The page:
National Research Council Canada - National Science Library

    Rotermann, Michelle

    2008-01-01

    Results from the 1996/1997 National Population Health Survey and the 2003 and 2005 Canadian Community Health Survey suggest that the proportion of teens who have had sexual intercourse has declined. In 2005, 43...

  15. Human Papillomavirus Vaccination Coverage Among Girls Before 13 Years: A Birth Year Cohort Analysis of the National Immunization Survey-Teen, 2008-2013.

    Science.gov (United States)

    Jeyarajah, Jenny; Elam-Evans, Laurie D; Stokley, Shannon; Smith, Philip J; Singleton, James A

    2016-09-01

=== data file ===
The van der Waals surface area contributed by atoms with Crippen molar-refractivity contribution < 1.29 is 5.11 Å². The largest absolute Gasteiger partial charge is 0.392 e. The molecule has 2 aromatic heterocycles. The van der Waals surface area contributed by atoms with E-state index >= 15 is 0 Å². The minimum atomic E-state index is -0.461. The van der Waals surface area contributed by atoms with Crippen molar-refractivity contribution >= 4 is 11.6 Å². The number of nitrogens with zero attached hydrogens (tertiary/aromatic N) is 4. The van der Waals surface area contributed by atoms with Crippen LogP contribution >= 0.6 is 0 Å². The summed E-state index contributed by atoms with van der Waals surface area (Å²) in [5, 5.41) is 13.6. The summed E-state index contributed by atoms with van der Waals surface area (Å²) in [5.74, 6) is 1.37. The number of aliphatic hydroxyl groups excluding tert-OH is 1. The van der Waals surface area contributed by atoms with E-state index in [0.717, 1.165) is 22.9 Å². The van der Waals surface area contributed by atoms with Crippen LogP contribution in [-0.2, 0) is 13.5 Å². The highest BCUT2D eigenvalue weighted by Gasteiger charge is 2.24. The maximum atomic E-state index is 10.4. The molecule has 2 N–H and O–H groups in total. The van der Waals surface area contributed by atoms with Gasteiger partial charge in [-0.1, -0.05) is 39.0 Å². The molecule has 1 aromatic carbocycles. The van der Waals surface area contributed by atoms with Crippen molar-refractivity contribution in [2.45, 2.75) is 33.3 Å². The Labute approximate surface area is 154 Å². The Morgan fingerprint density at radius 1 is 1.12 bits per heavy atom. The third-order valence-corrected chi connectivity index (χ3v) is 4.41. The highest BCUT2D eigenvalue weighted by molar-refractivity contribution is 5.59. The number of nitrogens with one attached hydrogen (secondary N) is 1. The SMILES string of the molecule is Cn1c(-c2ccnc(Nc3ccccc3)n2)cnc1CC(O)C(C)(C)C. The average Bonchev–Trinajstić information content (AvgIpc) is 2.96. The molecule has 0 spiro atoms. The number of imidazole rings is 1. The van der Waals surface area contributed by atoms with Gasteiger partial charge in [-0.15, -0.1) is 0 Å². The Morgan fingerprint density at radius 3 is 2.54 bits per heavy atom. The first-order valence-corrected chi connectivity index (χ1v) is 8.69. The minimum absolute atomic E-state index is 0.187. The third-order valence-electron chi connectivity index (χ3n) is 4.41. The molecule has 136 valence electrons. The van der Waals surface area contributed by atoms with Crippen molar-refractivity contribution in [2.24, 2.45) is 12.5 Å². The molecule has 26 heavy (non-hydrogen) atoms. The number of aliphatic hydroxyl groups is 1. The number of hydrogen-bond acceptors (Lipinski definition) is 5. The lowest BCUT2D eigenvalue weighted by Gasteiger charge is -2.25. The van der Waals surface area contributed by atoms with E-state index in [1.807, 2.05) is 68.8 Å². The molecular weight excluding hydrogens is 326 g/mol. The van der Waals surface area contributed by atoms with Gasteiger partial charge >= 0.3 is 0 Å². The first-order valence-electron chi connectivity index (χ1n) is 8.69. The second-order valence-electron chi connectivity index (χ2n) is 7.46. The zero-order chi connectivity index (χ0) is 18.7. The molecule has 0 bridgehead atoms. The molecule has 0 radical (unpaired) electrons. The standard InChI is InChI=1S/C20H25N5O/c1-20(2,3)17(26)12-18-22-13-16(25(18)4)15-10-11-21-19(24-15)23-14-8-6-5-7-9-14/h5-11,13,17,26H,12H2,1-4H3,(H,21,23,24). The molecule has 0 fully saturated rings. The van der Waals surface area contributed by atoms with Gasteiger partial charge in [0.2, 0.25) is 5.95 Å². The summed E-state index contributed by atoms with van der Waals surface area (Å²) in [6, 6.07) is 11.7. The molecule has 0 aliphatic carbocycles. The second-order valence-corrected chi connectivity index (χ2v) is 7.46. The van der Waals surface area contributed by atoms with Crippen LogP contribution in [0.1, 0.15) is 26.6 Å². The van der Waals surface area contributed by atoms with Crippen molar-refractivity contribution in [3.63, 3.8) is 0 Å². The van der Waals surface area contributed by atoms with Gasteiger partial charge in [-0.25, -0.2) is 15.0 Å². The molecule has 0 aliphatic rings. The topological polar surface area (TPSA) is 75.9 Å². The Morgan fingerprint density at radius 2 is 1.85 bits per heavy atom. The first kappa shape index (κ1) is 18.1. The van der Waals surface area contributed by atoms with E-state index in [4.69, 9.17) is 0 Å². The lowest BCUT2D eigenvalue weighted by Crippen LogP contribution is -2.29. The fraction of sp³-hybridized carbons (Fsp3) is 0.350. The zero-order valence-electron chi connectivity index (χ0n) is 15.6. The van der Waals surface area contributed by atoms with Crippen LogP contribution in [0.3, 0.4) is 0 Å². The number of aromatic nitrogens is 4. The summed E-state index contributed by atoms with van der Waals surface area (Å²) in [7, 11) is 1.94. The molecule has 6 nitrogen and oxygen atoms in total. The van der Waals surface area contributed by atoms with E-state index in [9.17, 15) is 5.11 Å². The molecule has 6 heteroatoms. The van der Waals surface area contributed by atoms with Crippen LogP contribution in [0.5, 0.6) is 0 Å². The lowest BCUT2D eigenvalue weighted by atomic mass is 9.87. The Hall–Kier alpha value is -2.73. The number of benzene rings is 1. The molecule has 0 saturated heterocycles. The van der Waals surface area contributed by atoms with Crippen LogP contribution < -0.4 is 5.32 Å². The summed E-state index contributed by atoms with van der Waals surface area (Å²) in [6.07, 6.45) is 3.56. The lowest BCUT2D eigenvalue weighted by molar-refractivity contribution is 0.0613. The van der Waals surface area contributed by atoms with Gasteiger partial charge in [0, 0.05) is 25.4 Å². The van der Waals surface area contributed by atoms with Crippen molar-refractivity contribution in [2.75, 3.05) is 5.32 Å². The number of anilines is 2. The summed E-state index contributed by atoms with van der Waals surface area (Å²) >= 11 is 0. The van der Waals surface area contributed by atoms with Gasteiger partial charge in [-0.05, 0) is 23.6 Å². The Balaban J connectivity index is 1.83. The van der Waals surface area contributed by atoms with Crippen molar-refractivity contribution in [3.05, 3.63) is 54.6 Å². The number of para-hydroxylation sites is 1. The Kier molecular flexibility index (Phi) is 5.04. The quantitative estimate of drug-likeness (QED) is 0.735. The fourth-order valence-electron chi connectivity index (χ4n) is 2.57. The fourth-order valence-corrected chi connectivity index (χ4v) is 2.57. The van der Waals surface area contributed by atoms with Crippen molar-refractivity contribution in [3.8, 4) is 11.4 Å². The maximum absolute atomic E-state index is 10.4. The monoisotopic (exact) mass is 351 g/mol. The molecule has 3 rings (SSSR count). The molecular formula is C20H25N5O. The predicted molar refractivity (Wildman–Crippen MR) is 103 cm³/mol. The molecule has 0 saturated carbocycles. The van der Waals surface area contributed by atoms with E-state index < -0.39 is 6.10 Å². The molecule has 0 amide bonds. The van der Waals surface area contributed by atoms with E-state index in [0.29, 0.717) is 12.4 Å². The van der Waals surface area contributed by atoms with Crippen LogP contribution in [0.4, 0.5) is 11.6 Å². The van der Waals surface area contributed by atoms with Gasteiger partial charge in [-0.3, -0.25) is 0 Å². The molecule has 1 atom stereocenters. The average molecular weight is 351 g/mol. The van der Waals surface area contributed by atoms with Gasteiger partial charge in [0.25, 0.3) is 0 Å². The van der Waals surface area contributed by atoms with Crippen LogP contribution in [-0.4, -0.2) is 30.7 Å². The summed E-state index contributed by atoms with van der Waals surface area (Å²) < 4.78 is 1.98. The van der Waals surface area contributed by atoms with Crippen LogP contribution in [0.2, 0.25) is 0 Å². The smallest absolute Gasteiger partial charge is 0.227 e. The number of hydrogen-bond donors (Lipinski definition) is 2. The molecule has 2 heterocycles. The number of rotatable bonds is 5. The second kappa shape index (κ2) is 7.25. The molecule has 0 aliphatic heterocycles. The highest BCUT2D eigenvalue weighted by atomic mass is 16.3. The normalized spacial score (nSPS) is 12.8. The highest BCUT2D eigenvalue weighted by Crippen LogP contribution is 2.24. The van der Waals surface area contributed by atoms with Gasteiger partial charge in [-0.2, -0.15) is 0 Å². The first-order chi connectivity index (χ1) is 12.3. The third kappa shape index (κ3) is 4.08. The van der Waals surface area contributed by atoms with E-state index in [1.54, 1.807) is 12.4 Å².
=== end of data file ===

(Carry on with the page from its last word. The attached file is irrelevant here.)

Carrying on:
Routine human papillomavirus (HPV) vaccination is recommended at 11 or 12 years by the Advisory Committee on Immunization Practices. National Immunization Survey-Teen data were analyzed to evaluate, among girls, coverage with one or more doses of HPV vaccination, missed opportunities for HPV vaccination, and potential achievable coverage before 13 years. Results were stratified by birth year cohorts. HPV vaccination coverage before 13 years (≥1 HPV dose) increased from 28.4% for girls born in 1995 to 46.8% for girls born in 2000. Among girls born during 1999-2000 who had not received HPV vaccination before 13 years (57.2%), 80.1% had at least 1 missed opportunity to receive HPV vaccination before 13 years. Opportunities to vaccinate for HPV at age 11 to 12 years are missed. Strategies are needed to decrease these missed opportunities for HPV vaccination. This can be facilitated by the administration of all vaccines recommended for adolescents at the same visit. © The Author(s) 2015.